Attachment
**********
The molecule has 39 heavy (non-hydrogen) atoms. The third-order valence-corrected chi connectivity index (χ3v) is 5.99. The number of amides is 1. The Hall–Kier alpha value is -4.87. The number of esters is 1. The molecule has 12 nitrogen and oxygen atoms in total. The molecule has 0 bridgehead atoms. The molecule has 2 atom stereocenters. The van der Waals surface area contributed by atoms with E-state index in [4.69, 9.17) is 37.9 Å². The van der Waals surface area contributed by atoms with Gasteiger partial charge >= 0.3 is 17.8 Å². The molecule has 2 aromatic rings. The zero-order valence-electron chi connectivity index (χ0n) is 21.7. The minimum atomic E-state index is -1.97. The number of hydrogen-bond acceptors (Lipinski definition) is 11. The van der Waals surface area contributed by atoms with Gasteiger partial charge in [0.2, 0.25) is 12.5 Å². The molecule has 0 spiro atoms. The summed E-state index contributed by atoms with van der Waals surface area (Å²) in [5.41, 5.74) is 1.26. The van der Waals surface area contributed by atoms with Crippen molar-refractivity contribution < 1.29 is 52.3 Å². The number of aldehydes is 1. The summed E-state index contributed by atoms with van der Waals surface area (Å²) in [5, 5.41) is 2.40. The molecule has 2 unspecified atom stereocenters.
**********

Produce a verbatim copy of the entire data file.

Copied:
The molecule has 39 heavy (non-hydrogen) atoms. The third-order valence-corrected chi connectivity index (χ3v) is 5.99. The number of amides is 1. The Hall–Kier alpha value is -4.87. The number of esters is 1. The molecule has 12 nitrogen and oxygen atoms in total. The molecule has 0 bridgehead atoms. The molecule has 2 atom stereocenters. The van der Waals surface area contributed by atoms with E-state index in [4.69, 9.17) is 37.9 Å². The van der Waals surface area contributed by atoms with Gasteiger partial charge >= 0.3 is 17.8 Å². The molecule has 2 aromatic rings. The zero-order valence-electron chi connectivity index (χ0n) is 21.7. The minimum atomic E-state index is -1.97. The number of hydrogen-bond acceptors (Lipinski definition) is 11. The van der Waals surface area contributed by atoms with Gasteiger partial charge in [0.2, 0.25) is 12.5 Å². The molecule has 0 spiro atoms. The summed E-state index contributed by atoms with van der Waals surface area (Å²) in [5.41, 5.74) is 1.26. The van der Waals surface area contributed by atoms with Crippen molar-refractivity contribution < 1.29 is 52.3 Å². The number of aldehydes is 1. The summed E-state index contributed by atoms with van der Waals surface area (Å²) in [5, 5.41) is 2.40. The molecule has 2 unspecified atom stereocenters.